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May 8, 2012

PRAGMATIC metrics from security surveys

Like most of its kind, the latest information security breaches survey is stuffed with security-related statistics (metrics), mostly used to identify issues, compare trends relative to previous surveys and to contrast responses between certain categories of organizations.  Some of them could potentially be adapted for use as security metrics within one organization, but which (if any) would make worthwhile corporate security metrics?  The PRAGMATIC method gives us a rational way to address the issue.

Suppose, for example, that management is concerned about the organization's security policy - or rather its policies since there are several in fact.  Maybe there is a general feeling that, although the policies are formally written and mandated, employees are paying scant attention to their security obligations.  Are there any metrics in the breaches survey that we might use or adapt for internal corporate use?

The breaches survey tells us on page 6: "Possession of a security policy by itself does not prevent breaches; staff need to understand it and put it into practice.  Only 26% of respondents with a security policy believe their staff have a very good understanding of it; 21% think the level of staff understanding is poor.  Three-fifths of large organisations invest in a programme of security awareness training, up by 10% on 2010 levels; less than half of small businesses, however, do this.  The survey results indicate a clear payback from this investment; 36% of organisations that have an ongoing programme feel their staff have a very good understanding of policy, versus only 13% of those that train on induction only and 9% of those that do nothing.  Similarly, only 10% of organisations with an ongoing programme feel their staff have a poor understanding, versus 36% of those that train on induction and 49% of those that do nothing.  There is some industry variation, with the property and construction sector least mature.  Sometimes, it takes a breach before companies train their staff."

Two metrics are implied by that paragraph:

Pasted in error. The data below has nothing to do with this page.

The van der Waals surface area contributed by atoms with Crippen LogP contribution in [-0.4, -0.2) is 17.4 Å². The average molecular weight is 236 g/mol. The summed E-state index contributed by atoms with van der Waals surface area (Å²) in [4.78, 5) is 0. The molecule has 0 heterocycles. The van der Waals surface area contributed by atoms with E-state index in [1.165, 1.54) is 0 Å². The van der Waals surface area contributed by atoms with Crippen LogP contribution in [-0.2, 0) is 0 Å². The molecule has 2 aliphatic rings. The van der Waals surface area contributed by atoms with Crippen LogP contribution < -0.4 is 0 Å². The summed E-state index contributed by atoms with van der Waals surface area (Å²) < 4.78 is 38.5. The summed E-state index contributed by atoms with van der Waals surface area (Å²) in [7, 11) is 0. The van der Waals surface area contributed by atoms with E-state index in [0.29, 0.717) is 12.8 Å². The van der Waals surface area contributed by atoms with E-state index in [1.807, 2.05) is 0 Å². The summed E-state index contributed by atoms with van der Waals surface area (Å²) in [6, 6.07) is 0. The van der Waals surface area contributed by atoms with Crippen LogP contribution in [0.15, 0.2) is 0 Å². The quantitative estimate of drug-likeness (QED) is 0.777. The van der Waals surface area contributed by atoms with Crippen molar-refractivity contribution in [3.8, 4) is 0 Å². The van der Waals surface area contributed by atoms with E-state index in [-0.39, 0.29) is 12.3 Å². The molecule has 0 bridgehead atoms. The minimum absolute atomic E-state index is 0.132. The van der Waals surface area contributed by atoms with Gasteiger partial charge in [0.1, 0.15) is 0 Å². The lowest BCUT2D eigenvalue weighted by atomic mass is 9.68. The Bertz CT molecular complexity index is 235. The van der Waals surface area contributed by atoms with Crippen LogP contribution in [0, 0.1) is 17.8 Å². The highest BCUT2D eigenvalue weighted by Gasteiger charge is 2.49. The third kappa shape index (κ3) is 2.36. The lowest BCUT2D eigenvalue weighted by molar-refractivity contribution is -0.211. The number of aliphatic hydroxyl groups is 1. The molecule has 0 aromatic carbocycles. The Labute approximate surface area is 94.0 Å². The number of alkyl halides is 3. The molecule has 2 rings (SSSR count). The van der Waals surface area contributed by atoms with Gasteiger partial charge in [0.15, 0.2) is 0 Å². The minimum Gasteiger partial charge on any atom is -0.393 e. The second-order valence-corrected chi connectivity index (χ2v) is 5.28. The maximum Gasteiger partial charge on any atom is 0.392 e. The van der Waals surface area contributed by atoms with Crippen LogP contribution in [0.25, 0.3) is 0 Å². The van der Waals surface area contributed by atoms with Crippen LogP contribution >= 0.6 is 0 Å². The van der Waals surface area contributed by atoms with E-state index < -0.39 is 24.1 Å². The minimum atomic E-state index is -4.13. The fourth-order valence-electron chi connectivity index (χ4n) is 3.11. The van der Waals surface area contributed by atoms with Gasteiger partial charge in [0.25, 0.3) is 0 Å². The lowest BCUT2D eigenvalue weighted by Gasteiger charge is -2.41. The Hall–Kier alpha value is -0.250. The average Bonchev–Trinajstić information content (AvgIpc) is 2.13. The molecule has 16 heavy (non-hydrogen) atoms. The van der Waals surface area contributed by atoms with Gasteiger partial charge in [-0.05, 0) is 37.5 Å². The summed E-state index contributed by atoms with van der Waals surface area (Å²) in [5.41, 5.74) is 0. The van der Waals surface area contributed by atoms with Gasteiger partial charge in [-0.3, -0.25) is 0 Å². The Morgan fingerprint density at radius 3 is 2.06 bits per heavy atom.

1. Extent of employee understanding of the security policies; and
  2. Amount of investment in security awareness training.
For the first metric, the survey measured respondents' opinions, presumably using a Likert scale, something along the lines of: "How well do you believe employees understand the security policies: (A) Not at all; (B) Poorly; (C) So-so; (D) Quite well; or (E) Completely?"  [This is not the actual question they asked - I didn't see the actual survey questionnaire so I'm guessing.]  We might consider using this kind of approach to survey opinions within our organization, although there are lots of issues to take into account when designing any kind of survey, such as:
  • Who will we survey?  Which kinds of people, and how many of them?  Do we intend to distinguish and contrast responses from different groups or types of respondent, or is it OK to lump them all together?  Should respondents be allowed to remain anonymous?
  • How many response options should we offer, and how should they be worded, precisely?
  • Should the responses be in ascending or descending alphabetical order?  Or mixed order?  The same order on every survey, or randomized?
  • Should we allow for responses that are off-the-scale, or intermediate values?  Will we collect respondents' comments or explanations?
  • What else do we also need to know?  While we are at it, are we going to ask a bunch of questions (as is normal for a survey), or keep this simple, perhaps just the one question (a poll)?
  • Should this be administered as a self-selection survey, perhaps on the corporate intranet, or should someone physically go around asking employees, or email them, or phone them, or send them forms?
  • Should we offer incentives to encourage more responses?  What incentives are appropriate?  How might this affect the validity of the statistics?
  • Aside from the data collection itself, who will analyze the data?  How?  Which statistics are the most appropriate?
  • When should we conduct the survey?  When is the best time?  How long should we allow?  Should we do it once or more than once - regularly or in an ad hoc manner?
  • How will the survey results be used?  Will they be in a report, a presentation, online, used for background information or directly for decision support?  Line graphs, bar charts, pie charts, probabilities or what?